1.2. Physicochemical properties .............................................................................. - 8 -
1.2.1. Melting points and liquid range of ILs ..................................................... - 8 -
1.2.2. Viscosity and ionic conductivity .............................................................. - 9 -
1.2.3. Solvent properties................................................................................... - 11 -
1.3. Applications.................................................................................................... - 13 -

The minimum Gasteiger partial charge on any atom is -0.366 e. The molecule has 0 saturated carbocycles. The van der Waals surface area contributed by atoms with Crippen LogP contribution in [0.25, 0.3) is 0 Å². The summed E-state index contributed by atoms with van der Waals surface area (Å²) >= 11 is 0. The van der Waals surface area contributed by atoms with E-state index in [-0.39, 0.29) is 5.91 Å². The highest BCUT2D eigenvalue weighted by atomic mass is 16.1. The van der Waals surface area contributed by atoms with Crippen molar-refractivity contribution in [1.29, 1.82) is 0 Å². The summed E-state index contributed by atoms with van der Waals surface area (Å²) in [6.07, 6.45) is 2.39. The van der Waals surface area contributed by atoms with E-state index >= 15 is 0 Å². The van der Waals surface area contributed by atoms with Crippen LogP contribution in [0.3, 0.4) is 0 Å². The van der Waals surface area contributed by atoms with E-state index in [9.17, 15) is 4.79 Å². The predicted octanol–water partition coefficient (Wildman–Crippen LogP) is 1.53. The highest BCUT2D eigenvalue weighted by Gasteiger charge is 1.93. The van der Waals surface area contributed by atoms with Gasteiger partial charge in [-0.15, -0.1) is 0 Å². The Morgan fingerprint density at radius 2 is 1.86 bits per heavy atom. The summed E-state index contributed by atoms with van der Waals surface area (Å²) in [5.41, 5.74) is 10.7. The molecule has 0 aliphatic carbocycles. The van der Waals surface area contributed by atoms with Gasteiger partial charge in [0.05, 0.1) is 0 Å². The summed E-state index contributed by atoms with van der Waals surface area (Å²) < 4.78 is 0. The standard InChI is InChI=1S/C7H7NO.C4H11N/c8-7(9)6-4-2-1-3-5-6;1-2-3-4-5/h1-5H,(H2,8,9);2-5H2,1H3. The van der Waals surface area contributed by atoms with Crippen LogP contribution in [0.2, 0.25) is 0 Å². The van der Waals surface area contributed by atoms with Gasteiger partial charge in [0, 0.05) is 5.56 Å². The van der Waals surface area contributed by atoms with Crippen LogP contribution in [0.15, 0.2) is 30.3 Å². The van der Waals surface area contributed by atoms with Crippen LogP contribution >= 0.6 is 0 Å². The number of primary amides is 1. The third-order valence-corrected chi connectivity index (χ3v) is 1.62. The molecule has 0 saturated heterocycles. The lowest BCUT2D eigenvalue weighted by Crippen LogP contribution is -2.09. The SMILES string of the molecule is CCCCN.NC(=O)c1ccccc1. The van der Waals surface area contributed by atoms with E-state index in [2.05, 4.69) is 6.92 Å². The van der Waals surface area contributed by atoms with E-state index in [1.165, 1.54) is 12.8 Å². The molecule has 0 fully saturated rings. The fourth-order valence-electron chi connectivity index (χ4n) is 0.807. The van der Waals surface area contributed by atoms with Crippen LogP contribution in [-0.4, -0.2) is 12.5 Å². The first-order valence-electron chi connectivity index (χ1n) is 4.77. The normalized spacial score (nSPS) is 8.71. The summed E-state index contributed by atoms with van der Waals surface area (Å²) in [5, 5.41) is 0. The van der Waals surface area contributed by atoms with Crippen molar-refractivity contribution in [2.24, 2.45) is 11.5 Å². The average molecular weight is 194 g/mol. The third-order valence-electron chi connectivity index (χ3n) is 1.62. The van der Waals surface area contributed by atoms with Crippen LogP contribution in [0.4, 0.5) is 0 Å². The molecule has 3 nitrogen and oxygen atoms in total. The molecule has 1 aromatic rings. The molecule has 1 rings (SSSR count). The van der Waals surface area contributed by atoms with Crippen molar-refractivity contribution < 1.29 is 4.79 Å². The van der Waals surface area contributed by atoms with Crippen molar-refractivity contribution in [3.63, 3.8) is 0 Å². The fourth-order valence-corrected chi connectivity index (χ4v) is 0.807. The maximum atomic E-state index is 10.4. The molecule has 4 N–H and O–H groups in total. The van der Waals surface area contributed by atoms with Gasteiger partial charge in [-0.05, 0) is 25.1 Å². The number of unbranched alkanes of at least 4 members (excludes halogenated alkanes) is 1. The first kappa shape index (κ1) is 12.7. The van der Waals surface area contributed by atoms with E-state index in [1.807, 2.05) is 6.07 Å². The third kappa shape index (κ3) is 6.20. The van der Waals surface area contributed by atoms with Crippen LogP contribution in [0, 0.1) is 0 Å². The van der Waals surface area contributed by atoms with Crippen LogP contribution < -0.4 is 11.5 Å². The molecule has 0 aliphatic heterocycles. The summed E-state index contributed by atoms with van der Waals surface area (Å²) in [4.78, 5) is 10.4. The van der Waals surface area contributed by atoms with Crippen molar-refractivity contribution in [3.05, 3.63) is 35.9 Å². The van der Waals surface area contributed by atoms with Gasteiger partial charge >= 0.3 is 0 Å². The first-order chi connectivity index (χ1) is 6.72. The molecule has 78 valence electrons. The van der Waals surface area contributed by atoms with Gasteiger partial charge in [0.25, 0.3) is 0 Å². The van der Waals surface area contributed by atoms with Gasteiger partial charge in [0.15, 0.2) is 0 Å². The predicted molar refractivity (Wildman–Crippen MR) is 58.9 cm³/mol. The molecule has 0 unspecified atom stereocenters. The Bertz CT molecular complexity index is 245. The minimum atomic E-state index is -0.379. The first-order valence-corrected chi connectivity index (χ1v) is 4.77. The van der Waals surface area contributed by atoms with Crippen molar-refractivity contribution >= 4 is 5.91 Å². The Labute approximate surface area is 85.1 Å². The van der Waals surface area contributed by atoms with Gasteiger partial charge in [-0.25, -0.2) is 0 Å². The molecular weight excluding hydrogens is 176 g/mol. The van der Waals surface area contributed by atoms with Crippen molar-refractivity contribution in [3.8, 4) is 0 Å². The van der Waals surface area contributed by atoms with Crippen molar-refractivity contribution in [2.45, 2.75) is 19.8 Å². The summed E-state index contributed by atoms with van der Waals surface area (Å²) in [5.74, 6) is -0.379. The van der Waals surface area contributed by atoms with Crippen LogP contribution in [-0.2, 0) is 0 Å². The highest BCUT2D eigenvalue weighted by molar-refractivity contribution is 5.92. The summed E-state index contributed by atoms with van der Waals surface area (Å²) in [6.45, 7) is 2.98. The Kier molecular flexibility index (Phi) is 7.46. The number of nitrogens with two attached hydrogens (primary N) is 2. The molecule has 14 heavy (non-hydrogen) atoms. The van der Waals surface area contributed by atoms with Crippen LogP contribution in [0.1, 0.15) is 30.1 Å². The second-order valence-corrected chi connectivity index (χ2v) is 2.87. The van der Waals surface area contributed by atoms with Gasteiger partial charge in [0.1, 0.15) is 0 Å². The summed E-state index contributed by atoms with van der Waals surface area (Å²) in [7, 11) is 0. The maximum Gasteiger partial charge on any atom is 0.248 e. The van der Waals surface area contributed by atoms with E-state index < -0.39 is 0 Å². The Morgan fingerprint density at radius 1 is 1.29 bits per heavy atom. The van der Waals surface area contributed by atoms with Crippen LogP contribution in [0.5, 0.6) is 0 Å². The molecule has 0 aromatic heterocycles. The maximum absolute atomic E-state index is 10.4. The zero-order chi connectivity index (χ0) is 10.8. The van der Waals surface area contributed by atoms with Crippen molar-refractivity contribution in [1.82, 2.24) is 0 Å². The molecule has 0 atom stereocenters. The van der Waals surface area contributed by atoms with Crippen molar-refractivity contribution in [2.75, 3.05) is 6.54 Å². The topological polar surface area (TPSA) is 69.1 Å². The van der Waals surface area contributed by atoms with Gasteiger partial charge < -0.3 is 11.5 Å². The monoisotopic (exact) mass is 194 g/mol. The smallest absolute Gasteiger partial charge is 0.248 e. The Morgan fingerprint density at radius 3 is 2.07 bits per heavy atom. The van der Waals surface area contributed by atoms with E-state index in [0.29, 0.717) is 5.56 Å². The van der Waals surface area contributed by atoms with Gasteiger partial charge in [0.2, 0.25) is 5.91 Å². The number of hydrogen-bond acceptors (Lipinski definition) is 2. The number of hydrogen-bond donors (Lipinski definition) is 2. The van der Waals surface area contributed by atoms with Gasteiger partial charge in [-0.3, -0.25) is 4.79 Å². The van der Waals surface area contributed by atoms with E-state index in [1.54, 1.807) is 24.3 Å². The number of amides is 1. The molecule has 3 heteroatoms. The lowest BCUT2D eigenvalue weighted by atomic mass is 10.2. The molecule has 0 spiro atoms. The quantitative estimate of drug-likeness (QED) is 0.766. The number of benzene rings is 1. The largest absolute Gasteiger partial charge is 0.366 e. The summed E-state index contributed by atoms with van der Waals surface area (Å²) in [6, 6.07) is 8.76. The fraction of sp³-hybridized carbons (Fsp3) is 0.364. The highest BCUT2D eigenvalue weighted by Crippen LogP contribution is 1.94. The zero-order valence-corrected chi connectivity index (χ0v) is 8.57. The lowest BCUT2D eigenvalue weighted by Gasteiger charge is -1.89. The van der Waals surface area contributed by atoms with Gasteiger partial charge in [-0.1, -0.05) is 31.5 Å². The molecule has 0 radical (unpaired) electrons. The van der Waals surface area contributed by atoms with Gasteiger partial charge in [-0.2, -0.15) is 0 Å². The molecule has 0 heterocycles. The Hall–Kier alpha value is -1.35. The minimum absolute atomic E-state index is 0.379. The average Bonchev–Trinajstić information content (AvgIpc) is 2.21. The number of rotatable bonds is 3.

2. Microemulsions..................................................................................................... - 15 -
2.1. Definition........................................................................................................ - 15 -
2.2. Types of microemulsions and phase behavior................................................ - 16 -
2.2.1. Oil-in-water and water-in-oil microemulsions ....................................... - 16 -
2.2.2. Other structures ...................................................................................... - 18 -
2.2.3. Winsor phase classification .................................................................... - 19 -
2.2.4. Phase diagrams of microemulsions ........................................................ - 21 -
2.2.5. Microemulsions with non-ionic surfactants ........................................... - 22 -
2.2.6. ulsions with ionic surfactants................................................... - 26 -